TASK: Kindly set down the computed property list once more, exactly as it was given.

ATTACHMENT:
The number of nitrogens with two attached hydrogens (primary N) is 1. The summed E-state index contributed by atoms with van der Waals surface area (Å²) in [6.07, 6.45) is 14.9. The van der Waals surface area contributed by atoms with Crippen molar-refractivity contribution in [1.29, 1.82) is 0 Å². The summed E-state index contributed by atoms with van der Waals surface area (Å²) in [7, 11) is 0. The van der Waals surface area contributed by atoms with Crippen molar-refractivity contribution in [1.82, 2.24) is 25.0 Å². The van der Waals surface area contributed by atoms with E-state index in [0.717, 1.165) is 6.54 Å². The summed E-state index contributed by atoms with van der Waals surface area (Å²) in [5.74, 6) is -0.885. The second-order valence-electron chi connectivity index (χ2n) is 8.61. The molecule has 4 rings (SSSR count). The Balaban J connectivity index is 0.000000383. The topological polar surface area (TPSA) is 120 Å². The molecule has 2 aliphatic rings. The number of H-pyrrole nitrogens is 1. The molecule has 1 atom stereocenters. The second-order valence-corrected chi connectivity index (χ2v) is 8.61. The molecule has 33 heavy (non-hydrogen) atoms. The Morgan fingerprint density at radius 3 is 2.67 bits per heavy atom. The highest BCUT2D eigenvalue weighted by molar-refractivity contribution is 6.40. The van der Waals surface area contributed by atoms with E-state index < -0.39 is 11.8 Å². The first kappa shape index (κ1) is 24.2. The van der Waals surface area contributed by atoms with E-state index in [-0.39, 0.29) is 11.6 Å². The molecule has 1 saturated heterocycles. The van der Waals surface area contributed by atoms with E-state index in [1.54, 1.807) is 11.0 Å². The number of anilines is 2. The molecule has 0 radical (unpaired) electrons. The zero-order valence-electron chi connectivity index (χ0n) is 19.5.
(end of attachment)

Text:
The number of nitrogens with two attached hydrogens (primary N) is 1. The summed E-state index contributed by atoms with van der Waals surface area (Å²) in [6.07, 6.45) is 14.9. The van der Waals surface area contributed by atoms with Crippen molar-refractivity contribution in [1.29, 1.82) is 0 Å². The summed E-state index contributed by atoms with van der Waals surface area (Å²) in [7, 11) is 0. The van der Waals surface area contributed by atoms with Crippen molar-refractivity contribution in [1.82, 2.24) is 25.0 Å². The van der Waals surface area contributed by atoms with E-state index in [0.717, 1.165) is 6.54 Å². The summed E-state index contributed by atoms with van der Waals surface area (Å²) in [5.74, 6) is -0.885. The second-order valence-electron chi connectivity index (χ2n) is 8.61. The molecule has 4 rings (SSSR count). The Balaban J connectivity index is 0.000000383. The topological polar surface area (TPSA) is 120 Å². The molecule has 2 aliphatic rings. The number of H-pyrrole nitrogens is 1. The molecule has 1 atom stereocenters. The second-order valence-corrected chi connectivity index (χ2v) is 8.61. The molecule has 33 heavy (non-hydrogen) atoms. The Morgan fingerprint density at radius 3 is 2.67 bits per heavy atom. The highest BCUT2D eigenvalue weighted by molar-refractivity contribution is 6.40. The van der Waals surface area contributed by atoms with E-state index < -0.39 is 11.8 Å². The first kappa shape index (κ1) is 24.2. The van der Waals surface area contributed by atoms with E-state index in [-0.39, 0.29) is 11.6 Å². The molecule has 1 saturated heterocycles. The van der Waals surface area contributed by atoms with E-state index in [1.54, 1.807) is 11.0 Å². The number of anilines is 2. The molecule has 0 radical (unpaired) electrons. The zero-order valence-electron chi connectivity index (χ0n) is 19.5.